In northwestern Montana, seven miles northeast of the town of Libby, lies a vermiculite mine that operated for a century before shutting down in 1990. Once widely used as building insulation and more recently as a soil conditioner, vermiculite from the mine was eventually found to be contaminated with a toxic form of naturally-occurring asbestos fibers. Hundreds of former mine workers and Libby residents have been diagnosed with asbestos related disease. Many have died of illness caused by asbestos exposure. Today, EPA is partnering with other federal and state agencies to clean up years of contamination at areas affected by the mine's operation, as well as areas where contaminated vermiculite was placed-including homes and businesses in Libby..
Contaminated Vermiculite Distributed Across Town
During peak production, as much as 80 percent of the world's supply of vermiculite came from the northwest Montana mine. For years, many people in Libby received vermiculite free of charge from W.R. Grace (the company that acquired the mine in 1963) and used it liberally in businesses and homes as insulation, in gardens as a soil conditioner, and as fill for school running tracks and football fields as well as other construction projects.
An Emergency Response is Needed
In November 1999, responding to local concerns regarding asbestos-contaminated vermiculite and related illness and death, EPA sent an Emergency Response team to Libby. By the end of that year EPA had collected nearly 700 samples of the town's air, soil, dust, and building insulation. The test results, which indicated that many of the town's homes and businesses contained substantial quantities of asbestiform fibers, were released to Libby's residents before being made available to the media and general public. In January 2002, the Governor of Montana requested that the area affected by the vermiculite mine be added to EPA's National Priorities List.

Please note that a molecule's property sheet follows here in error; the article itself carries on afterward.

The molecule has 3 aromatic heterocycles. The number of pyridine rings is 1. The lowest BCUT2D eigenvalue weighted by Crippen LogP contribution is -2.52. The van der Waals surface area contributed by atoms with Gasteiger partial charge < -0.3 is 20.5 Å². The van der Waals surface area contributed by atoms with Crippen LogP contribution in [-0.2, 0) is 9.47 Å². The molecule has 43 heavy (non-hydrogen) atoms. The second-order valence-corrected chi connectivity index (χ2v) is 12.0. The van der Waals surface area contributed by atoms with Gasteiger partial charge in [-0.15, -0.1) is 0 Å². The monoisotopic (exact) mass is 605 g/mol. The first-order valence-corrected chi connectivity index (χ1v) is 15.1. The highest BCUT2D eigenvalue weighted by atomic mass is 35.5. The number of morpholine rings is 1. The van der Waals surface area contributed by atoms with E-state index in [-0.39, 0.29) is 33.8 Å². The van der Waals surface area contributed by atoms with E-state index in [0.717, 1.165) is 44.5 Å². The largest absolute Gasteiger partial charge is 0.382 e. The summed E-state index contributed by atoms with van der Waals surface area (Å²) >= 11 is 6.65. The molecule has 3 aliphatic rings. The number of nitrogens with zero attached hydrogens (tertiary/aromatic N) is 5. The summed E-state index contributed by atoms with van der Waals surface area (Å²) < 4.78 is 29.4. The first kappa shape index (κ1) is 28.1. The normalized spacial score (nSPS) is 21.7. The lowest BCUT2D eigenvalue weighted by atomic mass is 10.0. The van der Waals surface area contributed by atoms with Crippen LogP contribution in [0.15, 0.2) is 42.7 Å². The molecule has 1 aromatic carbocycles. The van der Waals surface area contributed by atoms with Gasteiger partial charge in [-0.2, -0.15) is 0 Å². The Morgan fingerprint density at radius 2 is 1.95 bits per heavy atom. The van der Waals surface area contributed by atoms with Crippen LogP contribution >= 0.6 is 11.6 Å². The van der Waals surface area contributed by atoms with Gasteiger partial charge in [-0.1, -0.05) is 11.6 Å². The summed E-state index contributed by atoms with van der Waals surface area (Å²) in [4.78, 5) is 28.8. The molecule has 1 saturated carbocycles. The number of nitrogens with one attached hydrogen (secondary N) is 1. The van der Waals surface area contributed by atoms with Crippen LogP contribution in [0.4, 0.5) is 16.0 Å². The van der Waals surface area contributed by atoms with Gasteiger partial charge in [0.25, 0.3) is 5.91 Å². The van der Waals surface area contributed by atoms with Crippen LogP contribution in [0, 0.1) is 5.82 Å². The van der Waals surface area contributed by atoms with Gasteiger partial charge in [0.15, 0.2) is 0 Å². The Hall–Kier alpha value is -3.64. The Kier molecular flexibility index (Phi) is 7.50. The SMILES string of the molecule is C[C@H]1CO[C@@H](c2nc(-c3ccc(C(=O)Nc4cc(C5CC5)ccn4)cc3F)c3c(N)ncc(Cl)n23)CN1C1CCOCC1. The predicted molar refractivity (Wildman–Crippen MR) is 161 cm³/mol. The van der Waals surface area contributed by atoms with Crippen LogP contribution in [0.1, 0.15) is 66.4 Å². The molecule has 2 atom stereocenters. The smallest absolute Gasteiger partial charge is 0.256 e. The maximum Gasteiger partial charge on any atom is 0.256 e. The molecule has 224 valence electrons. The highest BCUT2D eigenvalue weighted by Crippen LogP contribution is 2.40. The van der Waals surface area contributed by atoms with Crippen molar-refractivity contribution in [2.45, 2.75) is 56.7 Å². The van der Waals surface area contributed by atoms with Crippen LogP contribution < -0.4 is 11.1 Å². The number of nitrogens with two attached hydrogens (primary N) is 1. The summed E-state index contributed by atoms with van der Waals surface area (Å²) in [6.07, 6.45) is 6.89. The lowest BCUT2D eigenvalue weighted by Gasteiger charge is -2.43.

A Coordinated Effort to Undo the Damage
EPA subsequently conducted a detailed investigation of the area. Based on the results, EPA cleaned up several of the town's most affected residential properties, as well as three vermiculite processing areas and six other non-residential sites. In a coordinated effort involving EPA, the Montana Department of Public Health and Human Services, and the Lincoln County Department of Environmental Health, the Agency for Toxic Substances and Disease Registry conducted the country's largest asbestos medical screening. Through this $6 million effort, all of Libby's current and former residents older than 18 years qualified for x-rays, lung function tests, and lengthy interviews designed to better understand how people may have been exposed to asbestos.
The citizens of Libby themselves became involved in the effort to protect and clean up their town. Staffed by local residents, EPA opened an Information Center that responds to as many as 200 inquiries per week. Public meetings are held periodically to discuss sampling results and the status of cleanup activities. EPA facilitated the establishment of a Community Advisory Group (CAG) that met bi-weekly through April 2002 and now meets once per month. EPA serves as a resource to the CAG and attends every meeting. In addition, EPA representatives met with Libby's business community and real estate professionals to try and resolve issues regarding the economic effect of the town's asbestos cleanup effort.
To date, the federal Superfund has committed more than $56 million to clean up Libby and the surrounding areas affected by the former vermiculite mine. While EPA is seeking reimbursement of assessment and cleanup costs from W.R. Grace, the Agency recognizes that swift identification and removal of asbestos contamination is what the town needs most. With an estimated, additional $21 million committed to this effort in 2003, EPA is making sure that the outlook for public health, the environment, and the economy in Libby continues to improve. All residential and business cleanups in Libby are expected to be complete in 2005.